“There were random other Darwin’s Finches bands,” Clay says, noting his has outlasted them all. “There was an a cappella group named Darwin’s Finches from Brooklyn. I was just like, ‘We’re gonna have to take ‘em out fellas.’ I said the other Darwin’s Finches will be naturally selected.”
Not surprisingly, Clay has aligned with some other forward-thinkers in the area music community.
“Throughout the course of all this, I ended up playing drums with Jandek at Mango’s in 2012. It was just kind of a random thing. My friend Jack who used to write with Free Press was like, ‘Hey man, do you wanna play drums at Mango’s in July?’ I was like, ‘Drums? I played drums like 10 years ago,’ and he was like, ‘Good, that’s what this person wants. He wants someone who knows how to play an instrument but hasn’t played it in a long time.’ I was like, ‘Sure, okay, I’m your man.’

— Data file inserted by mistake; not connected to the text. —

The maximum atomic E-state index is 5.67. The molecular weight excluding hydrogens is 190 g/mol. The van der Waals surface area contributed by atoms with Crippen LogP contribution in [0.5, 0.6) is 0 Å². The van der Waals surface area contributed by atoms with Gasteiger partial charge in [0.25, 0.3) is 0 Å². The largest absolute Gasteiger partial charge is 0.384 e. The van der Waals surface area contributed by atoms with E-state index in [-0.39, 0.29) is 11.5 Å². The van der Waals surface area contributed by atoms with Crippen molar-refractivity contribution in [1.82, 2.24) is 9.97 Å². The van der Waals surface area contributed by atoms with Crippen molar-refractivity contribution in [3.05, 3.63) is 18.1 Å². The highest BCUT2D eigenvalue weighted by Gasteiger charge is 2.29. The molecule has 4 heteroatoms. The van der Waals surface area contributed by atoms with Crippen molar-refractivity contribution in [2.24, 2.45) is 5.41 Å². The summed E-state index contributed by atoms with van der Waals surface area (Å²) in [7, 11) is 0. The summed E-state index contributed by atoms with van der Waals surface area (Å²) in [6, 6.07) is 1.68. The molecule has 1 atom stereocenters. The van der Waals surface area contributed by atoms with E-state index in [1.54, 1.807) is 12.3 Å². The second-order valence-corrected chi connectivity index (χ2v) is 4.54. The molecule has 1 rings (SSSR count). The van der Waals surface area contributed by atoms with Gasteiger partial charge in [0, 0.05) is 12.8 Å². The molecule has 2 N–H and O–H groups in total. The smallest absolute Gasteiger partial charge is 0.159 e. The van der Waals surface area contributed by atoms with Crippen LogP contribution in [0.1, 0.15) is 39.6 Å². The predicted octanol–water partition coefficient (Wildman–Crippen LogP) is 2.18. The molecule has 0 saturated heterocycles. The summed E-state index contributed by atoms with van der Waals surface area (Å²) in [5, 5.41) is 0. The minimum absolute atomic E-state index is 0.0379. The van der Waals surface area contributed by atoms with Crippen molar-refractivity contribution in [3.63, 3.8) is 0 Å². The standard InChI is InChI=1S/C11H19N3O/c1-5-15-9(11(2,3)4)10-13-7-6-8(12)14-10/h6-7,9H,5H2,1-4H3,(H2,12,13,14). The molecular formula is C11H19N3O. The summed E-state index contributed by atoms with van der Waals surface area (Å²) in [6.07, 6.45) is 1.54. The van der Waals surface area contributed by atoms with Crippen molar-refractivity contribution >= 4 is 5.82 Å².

“Jandek and his friend friend Sheila were there and said, ‘We just want someone to play loud and fast because we want to play punk rock music,’ so I was like, ‘Yes, sir.’”
He got a letter from Corwood Industries – the pioneering musician’s label – two years later, with compensation for the 2012 gig and an invitation to join Jandek on a four-day tour of the United Kingdom. Clay said yes to both the check and the overseas gig.
No plans to take this show across the pond (yet), but Clay says after tonight’s event they’ll play the Cowpunk X-mas Party December 21 at Fitzgerald’s then hit the road for some out of town dates in January before returning to the studio in the spring.
“Everything is valuable, especially little random stuff,” he concludes. “I feel like that is a recurring Darwin’s Finches theme. It’s real personal stuff but it’s random stuff you could see if you were there.”
Darwin's Finches album release for Good Morning Creatures II, 7 p.m. Friday, December 14 at Donkey Paw Screen Printing, 1125 Providence. With Two Star Symphony, Bernie Pink and Peelander Yellow. All ages, free.